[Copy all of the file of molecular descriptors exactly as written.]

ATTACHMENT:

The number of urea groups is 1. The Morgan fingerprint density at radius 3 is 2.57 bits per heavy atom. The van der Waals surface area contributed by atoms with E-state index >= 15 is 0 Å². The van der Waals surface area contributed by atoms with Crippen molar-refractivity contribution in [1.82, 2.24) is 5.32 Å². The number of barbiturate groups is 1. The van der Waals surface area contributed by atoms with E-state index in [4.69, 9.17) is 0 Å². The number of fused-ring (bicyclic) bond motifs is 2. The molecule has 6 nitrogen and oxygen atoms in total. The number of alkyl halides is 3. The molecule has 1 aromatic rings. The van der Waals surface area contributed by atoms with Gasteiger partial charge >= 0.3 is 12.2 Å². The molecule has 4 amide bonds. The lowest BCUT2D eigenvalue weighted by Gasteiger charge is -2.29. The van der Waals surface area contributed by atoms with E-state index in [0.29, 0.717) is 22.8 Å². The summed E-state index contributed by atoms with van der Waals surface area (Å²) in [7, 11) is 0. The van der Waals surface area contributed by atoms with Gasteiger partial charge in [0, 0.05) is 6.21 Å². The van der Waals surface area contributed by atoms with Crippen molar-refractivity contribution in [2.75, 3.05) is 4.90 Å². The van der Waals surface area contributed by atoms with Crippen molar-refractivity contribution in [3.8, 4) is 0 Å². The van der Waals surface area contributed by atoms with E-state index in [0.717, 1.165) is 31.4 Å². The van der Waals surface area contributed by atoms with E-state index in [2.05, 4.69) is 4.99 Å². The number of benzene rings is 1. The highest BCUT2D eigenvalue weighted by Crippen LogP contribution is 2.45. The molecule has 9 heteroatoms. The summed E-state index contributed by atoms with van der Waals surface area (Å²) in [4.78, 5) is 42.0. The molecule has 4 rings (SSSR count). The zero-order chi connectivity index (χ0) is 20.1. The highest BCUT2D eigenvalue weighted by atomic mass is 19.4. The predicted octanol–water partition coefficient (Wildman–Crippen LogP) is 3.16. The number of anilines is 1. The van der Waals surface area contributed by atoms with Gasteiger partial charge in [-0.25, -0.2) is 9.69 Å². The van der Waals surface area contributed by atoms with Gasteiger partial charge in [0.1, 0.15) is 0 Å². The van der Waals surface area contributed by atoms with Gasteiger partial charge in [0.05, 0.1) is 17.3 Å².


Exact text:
The number of urea groups is 1. The Morgan fingerprint density at radius 3 is 2.57 bits per heavy atom. The van der Waals surface area contributed by atoms with E-state index >= 15 is 0 Å². The van der Waals surface area contributed by atoms with Crippen molar-refractivity contribution in [1.82, 2.24) is 5.32 Å². The number of barbiturate groups is 1. The van der Waals surface area contributed by atoms with E-state index in [4.69, 9.17) is 0 Å². The number of fused-ring (bicyclic) bond motifs is 2. The molecule has 6 nitrogen and oxygen atoms in total. The number of alkyl halides is 3. The molecule has 1 aromatic rings. The van der Waals surface area contributed by atoms with Gasteiger partial charge >= 0.3 is 12.2 Å². The molecule has 4 amide bonds. The lowest BCUT2D eigenvalue weighted by Gasteiger charge is -2.29. The van der Waals surface area contributed by atoms with E-state index in [0.29, 0.717) is 22.8 Å². The summed E-state index contributed by atoms with van der Waals surface area (Å²) in [7, 11) is 0. The van der Waals surface area contributed by atoms with Gasteiger partial charge in [0, 0.05) is 6.21 Å². The van der Waals surface area contributed by atoms with Crippen molar-refractivity contribution in [2.75, 3.05) is 4.90 Å². The van der Waals surface area contributed by atoms with Crippen molar-refractivity contribution in [3.8, 4) is 0 Å². The van der Waals surface area contributed by atoms with E-state index in [0.717, 1.165) is 31.4 Å². The van der Waals surface area contributed by atoms with E-state index in [2.05, 4.69) is 4.99 Å². The number of benzene rings is 1. The highest BCUT2D eigenvalue weighted by Crippen LogP contribution is 2.45. The molecule has 9 heteroatoms. The summed E-state index contributed by atoms with van der Waals surface area (Å²) in [4.78, 5) is 42.0. The molecule has 4 rings (SSSR count). The zero-order chi connectivity index (χ0) is 20.1. The highest BCUT2D eigenvalue weighted by atomic mass is 19.4. The predicted octanol–water partition coefficient (Wildman–Crippen LogP) is 3.16. The number of anilines is 1. The van der Waals surface area contributed by atoms with Gasteiger partial charge in [-0.25, -0.2) is 9.69 Å². The van der Waals surface area contributed by atoms with Gasteiger partial charge in [0.1, 0.15) is 0 Å². The van der Waals surface area contributed by atoms with Gasteiger partial charge in [0.05, 0.1) is 17.3 Å².